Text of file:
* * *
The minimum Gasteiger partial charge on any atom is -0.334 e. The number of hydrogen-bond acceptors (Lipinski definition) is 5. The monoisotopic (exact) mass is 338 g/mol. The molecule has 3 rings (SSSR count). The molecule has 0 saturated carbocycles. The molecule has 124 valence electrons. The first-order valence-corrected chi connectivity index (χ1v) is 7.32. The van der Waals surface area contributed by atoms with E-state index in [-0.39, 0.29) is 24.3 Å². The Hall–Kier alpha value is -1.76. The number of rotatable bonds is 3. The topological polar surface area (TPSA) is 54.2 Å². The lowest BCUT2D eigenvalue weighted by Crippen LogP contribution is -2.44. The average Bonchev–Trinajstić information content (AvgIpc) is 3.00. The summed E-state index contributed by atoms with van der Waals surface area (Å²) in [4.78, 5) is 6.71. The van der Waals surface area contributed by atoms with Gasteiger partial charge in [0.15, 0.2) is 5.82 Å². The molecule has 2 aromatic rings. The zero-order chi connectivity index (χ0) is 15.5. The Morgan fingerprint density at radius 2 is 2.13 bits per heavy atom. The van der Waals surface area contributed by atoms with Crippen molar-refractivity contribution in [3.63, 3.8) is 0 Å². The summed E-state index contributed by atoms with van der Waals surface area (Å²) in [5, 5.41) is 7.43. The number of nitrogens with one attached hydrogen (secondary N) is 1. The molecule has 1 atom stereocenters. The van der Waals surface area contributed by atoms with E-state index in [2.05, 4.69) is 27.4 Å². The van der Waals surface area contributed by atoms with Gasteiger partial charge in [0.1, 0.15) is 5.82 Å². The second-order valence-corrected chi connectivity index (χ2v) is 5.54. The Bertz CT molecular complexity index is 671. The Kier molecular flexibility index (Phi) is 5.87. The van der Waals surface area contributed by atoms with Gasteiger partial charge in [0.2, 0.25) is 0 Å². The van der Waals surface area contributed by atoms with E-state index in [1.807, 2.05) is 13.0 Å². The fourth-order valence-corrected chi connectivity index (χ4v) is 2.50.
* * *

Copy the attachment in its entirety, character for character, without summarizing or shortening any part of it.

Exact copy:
The minimum Gasteiger partial charge on any atom is -0.334 e. The number of hydrogen-bond acceptors (Lipinski definition) is 5. The monoisotopic (exact) mass is 338 g/mol. The molecule has 3 rings (SSSR count). The molecule has 0 saturated carbocycles. The molecule has 124 valence electrons. The first-order valence-corrected chi connectivity index (χ1v) is 7.32. The van der Waals surface area contributed by atoms with E-state index in [-0.39, 0.29) is 24.3 Å². The Hall–Kier alpha value is -1.76. The number of rotatable bonds is 3. The topological polar surface area (TPSA) is 54.2 Å². The lowest BCUT2D eigenvalue weighted by Crippen LogP contribution is -2.44. The average Bonchev–Trinajstić information content (AvgIpc) is 3.00. The summed E-state index contributed by atoms with van der Waals surface area (Å²) in [4.78, 5) is 6.71. The van der Waals surface area contributed by atoms with Gasteiger partial charge in [0.15, 0.2) is 5.82 Å². The molecule has 2 aromatic rings. The zero-order chi connectivity index (χ0) is 15.5. The Morgan fingerprint density at radius 2 is 2.13 bits per heavy atom. The van der Waals surface area contributed by atoms with Crippen molar-refractivity contribution in [3.63, 3.8) is 0 Å². The summed E-state index contributed by atoms with van der Waals surface area (Å²) in [5, 5.41) is 7.43. The number of nitrogens with one attached hydrogen (secondary N) is 1. The molecule has 1 atom stereocenters. The van der Waals surface area contributed by atoms with E-state index in [2.05, 4.69) is 27.4 Å². The van der Waals surface area contributed by atoms with Gasteiger partial charge in [0.1, 0.15) is 5.82 Å². The second-order valence-corrected chi connectivity index (χ2v) is 5.54. The Bertz CT molecular complexity index is 671. The Kier molecular flexibility index (Phi) is 5.87. The van der Waals surface area contributed by atoms with Gasteiger partial charge in [0.2, 0.25) is 0 Å². The van der Waals surface area contributed by atoms with E-state index in [1.807, 2.05) is 13.0 Å². The fourth-order valence-corrected chi connectivity index (χ4v) is 2.50.